Fleet News

More fleets switching to plug-ins: only 28% go to private buyers

plug-in car grant, electric vehicles

Fleets are driving the uptake of plug-in vehicles, with just one in four being registered to private buyers, new data suggests.

The lion’s share – 72% of plug-in cars – was registered to businesses in the first six months of the year which, including July’s registrations, equates to more than 15,000 units – a 45% increase when compared to last year.

Transport Minister John Hayes said: “It is fantastic that so many companies are leading by example and adding electric vehicles to their fleets, and we want more to follow suit. These companies will benefit from the fuel and tax savings that electric vehicles offer, as well as helping to protect the environment.”

However, in terms of market share, plug-in registrations accounted for just 1.7% of the 887,168 cars registered to fleet and business so far this year.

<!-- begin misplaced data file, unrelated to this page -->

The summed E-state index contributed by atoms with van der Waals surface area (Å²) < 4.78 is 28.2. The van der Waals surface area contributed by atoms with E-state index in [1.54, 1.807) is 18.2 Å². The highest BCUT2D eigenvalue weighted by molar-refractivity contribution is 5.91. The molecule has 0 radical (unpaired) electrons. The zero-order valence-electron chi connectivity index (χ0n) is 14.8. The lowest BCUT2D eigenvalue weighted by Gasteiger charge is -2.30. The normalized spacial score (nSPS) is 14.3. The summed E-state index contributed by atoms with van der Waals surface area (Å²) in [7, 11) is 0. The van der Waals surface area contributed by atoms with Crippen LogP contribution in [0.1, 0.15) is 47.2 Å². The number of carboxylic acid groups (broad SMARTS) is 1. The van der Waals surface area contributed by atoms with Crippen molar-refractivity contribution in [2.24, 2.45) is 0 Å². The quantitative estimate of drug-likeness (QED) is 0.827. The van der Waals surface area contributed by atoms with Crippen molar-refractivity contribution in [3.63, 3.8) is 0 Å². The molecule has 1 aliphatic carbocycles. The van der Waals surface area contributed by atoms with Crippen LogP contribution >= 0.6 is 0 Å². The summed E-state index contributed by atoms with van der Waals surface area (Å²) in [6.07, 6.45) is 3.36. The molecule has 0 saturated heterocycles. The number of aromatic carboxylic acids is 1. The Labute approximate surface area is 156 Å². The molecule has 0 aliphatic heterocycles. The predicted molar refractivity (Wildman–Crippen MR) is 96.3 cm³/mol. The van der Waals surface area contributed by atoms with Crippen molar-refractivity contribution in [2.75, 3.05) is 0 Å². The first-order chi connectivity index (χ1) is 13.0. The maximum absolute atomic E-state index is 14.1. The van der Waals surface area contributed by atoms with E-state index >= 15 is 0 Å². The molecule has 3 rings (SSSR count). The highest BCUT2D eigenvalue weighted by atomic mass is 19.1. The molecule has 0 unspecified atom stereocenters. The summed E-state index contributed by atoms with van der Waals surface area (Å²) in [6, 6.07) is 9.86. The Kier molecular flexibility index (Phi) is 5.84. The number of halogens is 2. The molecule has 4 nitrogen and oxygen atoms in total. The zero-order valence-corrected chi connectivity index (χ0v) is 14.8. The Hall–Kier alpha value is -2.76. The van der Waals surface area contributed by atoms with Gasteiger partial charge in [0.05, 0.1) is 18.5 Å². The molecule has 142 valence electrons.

In fact, when plug-in hybrids are taken out of the equation, pure electric cars account for just 0.5% of the fleet market – some 4,000-plus units.

Their market share could be about to increase however, after Go Ultra Low – a campaign group that involves Government, carmakers and trade body the Society of Motor Manufacturers and Traders (SMMT) – said that more companies have pledged to increase their plug-in fleets.

In total, 65 organisations have now been awarded ‘Go Ultra Low Company’ status since the initiative was launched in May 2016 (fleetnews.co.uk, August 11).

Public and private sector organisations that already use EVs, or offer them to employees as company cars, are eligible to join the scheme, providing there is a commitment for plug-in vehicles to make up at least 5% of their fleet by 2020.

Poppy Welch, head of Go Ultra Low, told Fleet News that the response to the fleet-focused scheme has so far been “excellent”.

Interest has come from both the private and public sectors, ranging from small businesses to the 800-year-old University of Cambridge: an “eclectic mix”, according to Welch, which is “setting an example for the rest of the UK”.